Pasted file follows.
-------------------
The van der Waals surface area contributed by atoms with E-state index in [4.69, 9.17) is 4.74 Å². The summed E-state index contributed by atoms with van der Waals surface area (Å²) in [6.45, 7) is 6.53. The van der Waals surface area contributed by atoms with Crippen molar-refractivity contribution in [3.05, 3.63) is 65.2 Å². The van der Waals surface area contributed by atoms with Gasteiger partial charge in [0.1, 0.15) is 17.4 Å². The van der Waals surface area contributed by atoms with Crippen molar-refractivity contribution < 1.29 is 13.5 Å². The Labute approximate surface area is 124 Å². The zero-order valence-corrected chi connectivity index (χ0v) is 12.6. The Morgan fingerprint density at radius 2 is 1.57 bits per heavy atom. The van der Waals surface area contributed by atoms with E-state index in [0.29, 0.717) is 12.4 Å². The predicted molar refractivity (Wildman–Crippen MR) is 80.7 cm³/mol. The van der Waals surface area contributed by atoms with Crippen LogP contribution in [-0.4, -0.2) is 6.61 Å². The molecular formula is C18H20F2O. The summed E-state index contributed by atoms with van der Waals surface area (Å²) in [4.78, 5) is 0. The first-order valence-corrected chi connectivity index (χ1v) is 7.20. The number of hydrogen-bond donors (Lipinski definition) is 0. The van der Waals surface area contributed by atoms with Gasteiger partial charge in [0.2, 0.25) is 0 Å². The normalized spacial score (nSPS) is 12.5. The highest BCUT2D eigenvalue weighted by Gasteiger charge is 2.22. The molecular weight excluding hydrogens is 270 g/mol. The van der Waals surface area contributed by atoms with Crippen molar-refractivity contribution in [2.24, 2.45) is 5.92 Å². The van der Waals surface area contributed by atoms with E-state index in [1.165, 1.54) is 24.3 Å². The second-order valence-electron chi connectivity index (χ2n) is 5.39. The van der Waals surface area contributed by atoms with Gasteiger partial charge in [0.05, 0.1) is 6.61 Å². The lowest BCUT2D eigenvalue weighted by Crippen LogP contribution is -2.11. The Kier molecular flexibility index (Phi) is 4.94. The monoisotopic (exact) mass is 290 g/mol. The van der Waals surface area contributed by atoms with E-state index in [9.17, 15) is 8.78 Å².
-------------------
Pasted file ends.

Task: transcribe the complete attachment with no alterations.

The van der Waals surface area contributed by atoms with E-state index in [4.69, 9.17) is 4.74 Å². The summed E-state index contributed by atoms with van der Waals surface area (Å²) in [6.45, 7) is 6.53. The van der Waals surface area contributed by atoms with Crippen molar-refractivity contribution in [3.05, 3.63) is 65.2 Å². The van der Waals surface area contributed by atoms with Gasteiger partial charge in [0.1, 0.15) is 17.4 Å². The van der Waals surface area contributed by atoms with Crippen molar-refractivity contribution < 1.29 is 13.5 Å². The Labute approximate surface area is 124 Å². The zero-order valence-corrected chi connectivity index (χ0v) is 12.6. The Morgan fingerprint density at radius 2 is 1.57 bits per heavy atom. The van der Waals surface area contributed by atoms with E-state index in [0.29, 0.717) is 12.4 Å². The predicted molar refractivity (Wildman–Crippen MR) is 80.7 cm³/mol. The van der Waals surface area contributed by atoms with Crippen LogP contribution in [-0.4, -0.2) is 6.61 Å². The molecular formula is C18H20F2O. The summed E-state index contributed by atoms with van der Waals surface area (Å²) in [4.78, 5) is 0. The first-order valence-corrected chi connectivity index (χ1v) is 7.20. The number of hydrogen-bond donors (Lipinski definition) is 0. The van der Waals surface area contributed by atoms with Gasteiger partial charge in [0.2, 0.25) is 0 Å². The normalized spacial score (nSPS) is 12.5. The highest BCUT2D eigenvalue weighted by Gasteiger charge is 2.22. The molecular weight excluding hydrogens is 270 g/mol. The van der Waals surface area contributed by atoms with Crippen molar-refractivity contribution in [2.24, 2.45) is 5.92 Å². The van der Waals surface area contributed by atoms with E-state index in [1.165, 1.54) is 24.3 Å². The second-order valence-electron chi connectivity index (χ2n) is 5.39. The van der Waals surface area contributed by atoms with Gasteiger partial charge in [0.05, 0.1) is 6.61 Å². The lowest BCUT2D eigenvalue weighted by Crippen LogP contribution is -2.11. The Kier molecular flexibility index (Phi) is 4.94. The monoisotopic (exact) mass is 290 g/mol. The van der Waals surface area contributed by atoms with E-state index in [9.17, 15) is 8.78 Å².